Just over a million people in Philadelphia are registered to vote. That number seems big — it’s about 85% of eligible residents — but it’s actually fewer than were registered at this time in 2020.
With a big presidential contest looming, that year saw record voter registration in Philly. But midterm and local elections carry just as much significance for day-to-day life, if not more.
Registering to vote is the first step to participating in democracy and having a say in your community.
It’s pretty easy to do. Here’s everything you need to know.
Can you register online?
Click right here to access the Pa. Department of State’s online registration form.
You can also register by mail. Print out a registration form — found here — and mail it to Philly’s voter registration office (520 N. Columbus Blvd.). To be valid, the form has to be received by the office on the deadline, Oct. 24.
What documents do I need?
Voter registration is open to U.S. citizens, and you’ll need to have some identification.
That could be a Pa. driver’s license or PennDOT ID card. If you don’t have either one, you can use your Social Security number.
When is the deadline?
The deadline to register to vote is usually a couple weeks before the election.
To cast a ballot in the 2022 general election on Nov. 8, you’ve gotta be registered by Monday, Oct. 24.
I’m not sure if I’m registered, how can I check?
The Pennsylvania Department of State has an online portal that can be used to check your registration status, click here.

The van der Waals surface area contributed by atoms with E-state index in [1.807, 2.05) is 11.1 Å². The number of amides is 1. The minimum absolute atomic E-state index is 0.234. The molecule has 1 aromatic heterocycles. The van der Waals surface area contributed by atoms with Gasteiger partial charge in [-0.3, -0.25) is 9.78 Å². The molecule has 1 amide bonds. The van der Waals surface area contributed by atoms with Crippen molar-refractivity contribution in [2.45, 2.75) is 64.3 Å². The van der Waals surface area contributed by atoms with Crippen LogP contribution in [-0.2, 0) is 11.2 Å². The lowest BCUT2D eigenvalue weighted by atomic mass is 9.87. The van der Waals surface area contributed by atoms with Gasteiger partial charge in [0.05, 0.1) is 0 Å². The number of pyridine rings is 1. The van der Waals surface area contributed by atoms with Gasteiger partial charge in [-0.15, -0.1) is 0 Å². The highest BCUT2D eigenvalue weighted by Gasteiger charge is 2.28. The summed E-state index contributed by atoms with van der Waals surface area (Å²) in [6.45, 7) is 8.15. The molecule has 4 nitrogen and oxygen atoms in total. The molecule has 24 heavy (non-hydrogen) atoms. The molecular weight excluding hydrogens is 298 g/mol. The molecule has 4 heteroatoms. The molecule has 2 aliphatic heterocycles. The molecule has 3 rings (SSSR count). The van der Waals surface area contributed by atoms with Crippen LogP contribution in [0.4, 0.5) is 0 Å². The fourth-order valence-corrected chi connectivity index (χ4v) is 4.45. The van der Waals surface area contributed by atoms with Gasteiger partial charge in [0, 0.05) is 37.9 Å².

Can I register in person?
To register to vote in person, you’ll have to make it down to Phildelphia’s voter registration office on Delaware Avenue (officially 520 N. Columbus Blvd.), on the fifth floor of the Riverview Place office building. You can also register at any PennDOT photo or driver’s license center.
I just moved, can I register?
Yes. Whether you moved from a different part of Pennsylvania or the county, you’ll fill out the same registration form as new voters.
You can vote in Philadelphia if you’ve been a city resident at least 30 days before the election (in this case, since Oct. 8).
If you’re newer to the city than that, you cannot vote in Philly this fall — instead, you can vote via absentee ballot at your previous place of residence.
What about switching party affiliation?
If you want to change or add party affiliation — perhaps to vote in one of Pa.’s closed primaries — you have to refile a standard voter registration form with the change made in the “Political party” section.
Can I register if I’m 17?
The answer here is a qualified “yes”: You can register IF you will be of voting age (at least 18 years old) by Election Day.
I was incarcerated, how does that change things?
In Pennsylvania, formerly incarcerated people are generally eligible to vote. You can vote if you’re detained pre-trial, on parole, on house arrest — or even if you’re currently behind bars but set to be released before the date of the election. For the last case, you must register by mail or online.
The Philadelphia City Commissioners have more details for previously or currently incarcerated voters, but here is who explicitly cannot vote of this group of people:
- If you are incarcerated for a felony and will not be released until after the next election. This includes if you are also incarcerated for one or more misdemeanor offenses.
- If you are in a halfway house or any other alternative correctional facility on pre-release status for a felony and will not be released until after the next election.
- If you were convicted of violating any provision of the Pennsylvania Election Code in the last four years.